E-sports boom no surprise to Randy Lew, who credits Street Fighter with helping him become online poker legend Nanonoko

The 32-year-old says his days playing arcade games laid the foundation for his rise to a multi-tabling Guinness World Record holder

PUBLISHED : Friday, 15 December, 2017, 7:04am
UPDATED : Saturday, 16 December, 2017, 10:53pm

He was ahead of his time when it comes to e-sports and Randy “Nanonoko” Lew credits his days playing arcade games during school with helping him become an online poker legend.

Lew has lived through the e-sports boom and says he is not at all surprised by how swiftly it has taken hold, likening it to the rise of poker during the mid-2000s.

“It all started out as someone’s dream and someone just not giving up and continually trying to grow the games they love. The same thing happened to poker,” the 32-year-old says.

“Video gaming has always been around but maybe hasn’t been so respected. The world just evolves and people have come to accept that computers and machines are here to stay and a lot of people have access to them.

“They used to run Street Fighter tournaments when I was playing in the arcade and like 16 people would show up, but now they run tournaments and thousands and thousands of people will show up.”

Watch: learn about Nanonoko’s online poker career

Born in the United States to Chinese parents, Lew has won millions in both online and live poker and is best known for his multi-tabling exploits that saw him set a Guinness World Record for playing 23,493 hands of online poker in the space of eight hours while still making a profit.

He still considers himself a “Street Fighter enthusiast” and also plays Hearthstone, another online card game that has a huge following in the e-sports world, but is not likely to consider a career in e-sports any time soon.

“I like e-sports because I like playing against other players, it’s what I enjoy most,” he says. “I kind of miss the scene a little bit which is why I started playing Heartstone.

“But I wouldn’t give up poker for it, I like poker too much. I think it’s a beautiful game. Of course, it’s easier to make a living in poker because the prizes are much larger.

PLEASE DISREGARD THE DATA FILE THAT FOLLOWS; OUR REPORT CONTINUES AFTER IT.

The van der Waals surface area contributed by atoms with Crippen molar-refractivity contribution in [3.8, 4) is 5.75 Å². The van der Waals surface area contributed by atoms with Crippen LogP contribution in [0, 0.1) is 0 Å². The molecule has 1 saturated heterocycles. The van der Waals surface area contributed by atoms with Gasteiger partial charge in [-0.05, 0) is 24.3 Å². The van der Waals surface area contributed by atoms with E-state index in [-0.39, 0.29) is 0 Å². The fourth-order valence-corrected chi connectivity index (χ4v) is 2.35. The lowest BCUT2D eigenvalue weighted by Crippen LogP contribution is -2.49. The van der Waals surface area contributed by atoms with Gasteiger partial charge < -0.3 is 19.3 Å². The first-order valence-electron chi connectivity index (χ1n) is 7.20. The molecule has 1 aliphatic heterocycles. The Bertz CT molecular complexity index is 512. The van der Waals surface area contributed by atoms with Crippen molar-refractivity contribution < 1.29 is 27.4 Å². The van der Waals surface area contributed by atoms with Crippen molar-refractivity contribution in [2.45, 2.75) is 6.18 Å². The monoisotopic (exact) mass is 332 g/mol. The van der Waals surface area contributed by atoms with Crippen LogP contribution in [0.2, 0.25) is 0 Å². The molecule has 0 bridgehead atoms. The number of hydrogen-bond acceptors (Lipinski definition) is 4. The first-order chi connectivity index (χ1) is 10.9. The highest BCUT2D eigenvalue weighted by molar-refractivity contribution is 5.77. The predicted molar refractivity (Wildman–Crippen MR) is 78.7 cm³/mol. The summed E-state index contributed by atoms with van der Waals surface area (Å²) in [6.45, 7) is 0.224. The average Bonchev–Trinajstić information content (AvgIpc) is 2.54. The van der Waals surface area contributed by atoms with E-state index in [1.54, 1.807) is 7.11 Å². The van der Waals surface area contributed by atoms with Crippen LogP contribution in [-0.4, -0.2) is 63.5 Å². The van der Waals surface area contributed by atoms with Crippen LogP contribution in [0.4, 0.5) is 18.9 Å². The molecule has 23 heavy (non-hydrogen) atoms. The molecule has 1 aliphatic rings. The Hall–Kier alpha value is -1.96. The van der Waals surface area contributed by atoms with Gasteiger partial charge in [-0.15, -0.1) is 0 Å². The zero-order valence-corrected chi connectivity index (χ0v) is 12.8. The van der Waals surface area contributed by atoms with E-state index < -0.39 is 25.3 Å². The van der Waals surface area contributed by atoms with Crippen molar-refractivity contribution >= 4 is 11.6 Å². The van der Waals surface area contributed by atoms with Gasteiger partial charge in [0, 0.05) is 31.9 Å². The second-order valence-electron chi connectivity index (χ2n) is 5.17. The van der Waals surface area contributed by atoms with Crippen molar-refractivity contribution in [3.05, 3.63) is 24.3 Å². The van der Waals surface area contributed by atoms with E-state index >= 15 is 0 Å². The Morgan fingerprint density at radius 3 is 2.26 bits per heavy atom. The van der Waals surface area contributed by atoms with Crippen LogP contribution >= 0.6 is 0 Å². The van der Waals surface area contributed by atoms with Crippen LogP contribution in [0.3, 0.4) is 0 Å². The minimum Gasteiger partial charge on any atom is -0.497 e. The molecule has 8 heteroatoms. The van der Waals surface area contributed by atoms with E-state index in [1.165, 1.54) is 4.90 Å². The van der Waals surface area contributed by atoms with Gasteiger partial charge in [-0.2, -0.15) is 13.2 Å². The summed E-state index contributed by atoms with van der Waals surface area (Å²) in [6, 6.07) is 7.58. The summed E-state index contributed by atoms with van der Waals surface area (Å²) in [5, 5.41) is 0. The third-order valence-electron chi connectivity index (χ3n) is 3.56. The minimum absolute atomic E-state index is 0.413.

“In e-sports it’s very hard to make a living unless you’re top 1 per cent or something like that.

I find poker fun, it doesn’t ever get boring for me.”

Lew says the art of multi-tabling, which sees players play up to 24 tables at once, came easily to him after hours at the arcade playing Street Fighter.

“The video gaming helped me a lot. I was able to have a high action per minute. Street Fighter allowed me to multi-table quickly,” he says.

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“I think at the time when I was trying to learn there were some high stakes players that were able to play nine tables at one time, which was kind of absurd. I was like, well if this guy is making millions and he’s nine-tabling then I’m going to do it to, so I pretty much tried to instantly open nine tables.

“It helped me learn a lot quicker and I got up to 24 tables, which was the table cap limit on PokerStars.”

Part of the PokerStars’ professional team, Lew was in Macau in October for the Asian Championship of Poker, a return to the scene of his biggest career win.

He collected US$483,857 when he won the Main Event at the Macau leg of the PokerStars Asia Pacific Poker Tour in 2011 and says he gets back as often as he can.

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While Lew has extended family in China, he doesn’t often get to the mainland China and spends a lot of his time travelling the world playing poker online.

He has a 50,000-strong following on online streaming platform Twitch, where people watch him play and he can even coach his followers.

“The best part is it builds community, a lot of times you will get the same viewers every single day and it just builds that community,” he says.

“I use Twitch to play poker and for teaching, I have been playing poker for 10 years and it’s nice to have this new model.

“Usually it’s me versus the other players but you are doing it by yourself, so it’s nice to have this team that is cheering you on.”

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And as for the Nanonoko name that is feared throughout the virtual world: “I was a pretty slender kid and I am still pretty slender nowadays, so I kind of went by the nickname Nano Boy before, that was my user ID.

“I changed it to sound a little more classy in my opinion, Noko in Japanese is child, so it’s like small child.”